Mr. Nutter outlined the drastic budget cuts in a live, 10-minute televised address, a rarity that represented an attempt to convey the dire nature of the city’s financial situation.

The city is facing a deficit of $108 million this year, and the shortfall could grow to more than $1 billion by 2013, he said.

The fiscal problems stem from the same troubles overwhelming the national and global economies, he said.


Not guilty pleas in Obama plot

MEMPHIS | Two white supremacists pleaded not guilty Thursday to federal charges in what authorities say was a plot to kill President-elect Barack Obama and dozens of other black people.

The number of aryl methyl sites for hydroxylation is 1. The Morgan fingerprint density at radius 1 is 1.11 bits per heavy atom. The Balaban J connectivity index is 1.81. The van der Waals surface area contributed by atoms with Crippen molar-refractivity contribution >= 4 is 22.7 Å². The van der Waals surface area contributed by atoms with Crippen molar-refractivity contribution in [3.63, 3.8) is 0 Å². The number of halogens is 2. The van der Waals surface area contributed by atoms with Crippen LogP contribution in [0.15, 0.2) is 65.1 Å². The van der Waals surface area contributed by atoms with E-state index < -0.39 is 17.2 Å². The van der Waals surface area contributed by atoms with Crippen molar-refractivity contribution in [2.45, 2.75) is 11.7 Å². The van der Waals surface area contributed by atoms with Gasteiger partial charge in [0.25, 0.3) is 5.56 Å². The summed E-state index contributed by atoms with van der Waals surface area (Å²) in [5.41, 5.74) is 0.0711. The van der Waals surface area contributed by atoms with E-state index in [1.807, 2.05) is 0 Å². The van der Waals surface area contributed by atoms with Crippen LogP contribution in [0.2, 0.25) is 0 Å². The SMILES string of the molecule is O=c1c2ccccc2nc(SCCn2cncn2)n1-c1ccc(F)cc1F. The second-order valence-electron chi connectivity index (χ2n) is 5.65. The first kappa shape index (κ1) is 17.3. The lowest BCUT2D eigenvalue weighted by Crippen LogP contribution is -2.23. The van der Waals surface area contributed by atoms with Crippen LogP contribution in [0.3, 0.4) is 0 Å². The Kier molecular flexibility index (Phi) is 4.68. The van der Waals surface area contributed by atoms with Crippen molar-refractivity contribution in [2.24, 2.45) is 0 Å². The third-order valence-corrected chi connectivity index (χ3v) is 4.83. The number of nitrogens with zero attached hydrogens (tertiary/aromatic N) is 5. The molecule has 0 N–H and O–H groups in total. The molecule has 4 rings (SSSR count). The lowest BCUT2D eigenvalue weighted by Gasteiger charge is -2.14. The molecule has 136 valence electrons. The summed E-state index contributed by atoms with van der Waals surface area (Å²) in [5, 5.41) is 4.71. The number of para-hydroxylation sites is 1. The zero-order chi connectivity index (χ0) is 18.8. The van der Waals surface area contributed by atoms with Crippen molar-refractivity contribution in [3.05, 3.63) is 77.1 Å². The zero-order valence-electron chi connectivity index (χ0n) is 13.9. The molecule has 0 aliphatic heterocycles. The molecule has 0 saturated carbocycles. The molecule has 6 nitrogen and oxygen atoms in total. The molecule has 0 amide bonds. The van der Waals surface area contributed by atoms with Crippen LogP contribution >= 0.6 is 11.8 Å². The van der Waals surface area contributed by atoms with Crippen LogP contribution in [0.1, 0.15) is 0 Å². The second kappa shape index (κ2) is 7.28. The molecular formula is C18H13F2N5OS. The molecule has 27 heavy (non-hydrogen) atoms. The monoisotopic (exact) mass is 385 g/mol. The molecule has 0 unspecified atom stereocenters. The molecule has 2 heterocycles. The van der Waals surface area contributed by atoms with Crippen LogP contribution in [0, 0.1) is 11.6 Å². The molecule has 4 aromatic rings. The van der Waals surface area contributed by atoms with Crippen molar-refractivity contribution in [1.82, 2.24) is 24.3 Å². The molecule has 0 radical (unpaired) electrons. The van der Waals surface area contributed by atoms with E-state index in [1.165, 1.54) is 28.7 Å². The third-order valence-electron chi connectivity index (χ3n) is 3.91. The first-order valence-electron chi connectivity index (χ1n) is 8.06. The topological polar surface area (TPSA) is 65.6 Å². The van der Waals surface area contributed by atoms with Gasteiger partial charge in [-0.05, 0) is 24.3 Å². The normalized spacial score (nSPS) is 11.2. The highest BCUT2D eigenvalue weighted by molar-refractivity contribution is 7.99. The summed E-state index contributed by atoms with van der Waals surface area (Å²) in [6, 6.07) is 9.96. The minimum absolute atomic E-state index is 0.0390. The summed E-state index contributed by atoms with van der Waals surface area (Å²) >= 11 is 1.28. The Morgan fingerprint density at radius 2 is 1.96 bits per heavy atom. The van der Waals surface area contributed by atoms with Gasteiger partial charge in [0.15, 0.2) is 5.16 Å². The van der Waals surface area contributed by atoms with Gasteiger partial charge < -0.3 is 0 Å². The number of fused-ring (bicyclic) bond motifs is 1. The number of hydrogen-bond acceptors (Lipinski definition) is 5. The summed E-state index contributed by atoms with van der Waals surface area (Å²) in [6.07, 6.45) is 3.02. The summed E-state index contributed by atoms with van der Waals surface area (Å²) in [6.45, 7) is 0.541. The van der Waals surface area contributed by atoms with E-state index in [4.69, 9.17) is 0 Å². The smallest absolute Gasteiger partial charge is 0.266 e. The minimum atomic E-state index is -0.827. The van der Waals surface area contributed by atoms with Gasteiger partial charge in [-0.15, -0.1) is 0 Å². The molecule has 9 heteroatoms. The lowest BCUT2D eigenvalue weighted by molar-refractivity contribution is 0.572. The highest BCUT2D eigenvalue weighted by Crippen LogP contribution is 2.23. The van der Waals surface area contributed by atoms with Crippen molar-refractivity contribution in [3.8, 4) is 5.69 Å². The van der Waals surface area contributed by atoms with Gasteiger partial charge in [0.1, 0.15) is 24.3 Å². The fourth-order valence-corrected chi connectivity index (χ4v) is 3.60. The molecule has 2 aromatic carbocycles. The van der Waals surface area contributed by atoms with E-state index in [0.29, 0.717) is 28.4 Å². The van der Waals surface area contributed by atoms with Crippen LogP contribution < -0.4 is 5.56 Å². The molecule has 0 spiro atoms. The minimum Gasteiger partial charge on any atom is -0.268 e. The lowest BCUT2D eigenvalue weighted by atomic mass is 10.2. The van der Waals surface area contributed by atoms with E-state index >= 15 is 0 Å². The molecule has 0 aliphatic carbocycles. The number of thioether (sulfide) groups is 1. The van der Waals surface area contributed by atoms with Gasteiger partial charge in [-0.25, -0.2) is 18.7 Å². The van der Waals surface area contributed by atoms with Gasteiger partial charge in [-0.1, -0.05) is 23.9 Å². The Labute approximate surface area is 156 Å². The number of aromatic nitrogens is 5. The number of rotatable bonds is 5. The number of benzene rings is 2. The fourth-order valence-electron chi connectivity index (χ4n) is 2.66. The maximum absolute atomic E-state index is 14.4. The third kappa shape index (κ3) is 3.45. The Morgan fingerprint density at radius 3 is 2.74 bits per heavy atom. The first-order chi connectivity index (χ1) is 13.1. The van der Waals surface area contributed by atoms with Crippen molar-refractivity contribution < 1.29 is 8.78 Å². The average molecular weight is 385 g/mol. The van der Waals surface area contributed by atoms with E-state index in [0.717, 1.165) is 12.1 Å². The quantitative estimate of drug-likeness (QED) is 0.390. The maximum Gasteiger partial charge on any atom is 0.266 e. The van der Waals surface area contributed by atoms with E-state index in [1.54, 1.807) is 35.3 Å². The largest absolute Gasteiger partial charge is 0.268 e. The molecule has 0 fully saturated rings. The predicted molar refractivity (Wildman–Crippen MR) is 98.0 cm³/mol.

Daniel Cowart, 20, of rural West Tennessee, and Paul Schlesselman, 18, of Helena-West Helena, Ark., were indicted Wednesday on charges of threatening a presidential candidate, possessing a sawed-off shotgun, taking firearms across state lines to commit crimes and planning to rob a licensed gun dealer.

The two were arrested late last month and were being held in federal custody without bond. Their arrests were made public on Oct. 27. No trial date has been set.

Wearing black-and-white striped prison uniforms and with chains around their wrists, waists and ankles, Mr. Cowart and Mr. Schlesselman spoke only to say “not guilty” during a brief hearing before a federal magistrate in Memphis. Defense and U.S. attorneys did not comment on the case.

The charges in the seven-count indictment carry a maximum punishment of 50 years in prison and fines of $540,000.

From wire dispatches and staff reports